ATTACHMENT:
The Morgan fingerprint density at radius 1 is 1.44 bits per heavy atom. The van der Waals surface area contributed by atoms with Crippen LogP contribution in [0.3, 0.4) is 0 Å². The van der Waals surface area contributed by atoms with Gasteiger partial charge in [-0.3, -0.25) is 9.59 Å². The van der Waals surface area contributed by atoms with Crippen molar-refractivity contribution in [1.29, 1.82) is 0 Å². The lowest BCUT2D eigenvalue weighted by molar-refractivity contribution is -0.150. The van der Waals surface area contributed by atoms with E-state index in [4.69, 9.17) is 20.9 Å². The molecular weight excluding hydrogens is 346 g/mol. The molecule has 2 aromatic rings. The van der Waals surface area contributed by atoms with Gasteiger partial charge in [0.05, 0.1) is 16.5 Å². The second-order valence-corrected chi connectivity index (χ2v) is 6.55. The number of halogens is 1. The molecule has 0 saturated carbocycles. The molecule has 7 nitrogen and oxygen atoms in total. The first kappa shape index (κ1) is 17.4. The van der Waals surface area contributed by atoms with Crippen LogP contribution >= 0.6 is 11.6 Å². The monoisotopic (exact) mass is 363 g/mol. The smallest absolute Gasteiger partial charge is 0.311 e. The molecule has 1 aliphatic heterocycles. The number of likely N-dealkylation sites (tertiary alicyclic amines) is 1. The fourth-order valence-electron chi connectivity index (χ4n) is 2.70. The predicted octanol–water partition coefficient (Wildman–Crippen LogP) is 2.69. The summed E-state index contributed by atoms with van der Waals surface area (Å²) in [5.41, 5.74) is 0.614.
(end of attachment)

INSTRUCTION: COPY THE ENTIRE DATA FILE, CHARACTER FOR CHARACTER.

The Morgan fingerprint density at radius 1 is 1.44 bits per heavy atom. The van der Waals surface area contributed by atoms with Crippen LogP contribution in [0.3, 0.4) is 0 Å². The van der Waals surface area contributed by atoms with Gasteiger partial charge in [-0.3, -0.25) is 9.59 Å². The van der Waals surface area contributed by atoms with Crippen molar-refractivity contribution in [1.29, 1.82) is 0 Å². The lowest BCUT2D eigenvalue weighted by molar-refractivity contribution is -0.150. The van der Waals surface area contributed by atoms with E-state index in [4.69, 9.17) is 20.9 Å². The molecular weight excluding hydrogens is 346 g/mol. The molecule has 2 aromatic rings. The van der Waals surface area contributed by atoms with Gasteiger partial charge in [0.05, 0.1) is 16.5 Å². The second-order valence-corrected chi connectivity index (χ2v) is 6.55. The number of halogens is 1. The molecule has 0 saturated carbocycles. The molecule has 7 nitrogen and oxygen atoms in total. The first kappa shape index (κ1) is 17.4. The van der Waals surface area contributed by atoms with Crippen LogP contribution >= 0.6 is 11.6 Å². The monoisotopic (exact) mass is 363 g/mol. The smallest absolute Gasteiger partial charge is 0.311 e. The molecule has 1 aliphatic heterocycles. The number of likely N-dealkylation sites (tertiary alicyclic amines) is 1. The fourth-order valence-electron chi connectivity index (χ4n) is 2.70. The predicted octanol–water partition coefficient (Wildman–Crippen LogP) is 2.69. The summed E-state index contributed by atoms with van der Waals surface area (Å²) in [5.41, 5.74) is 0.614.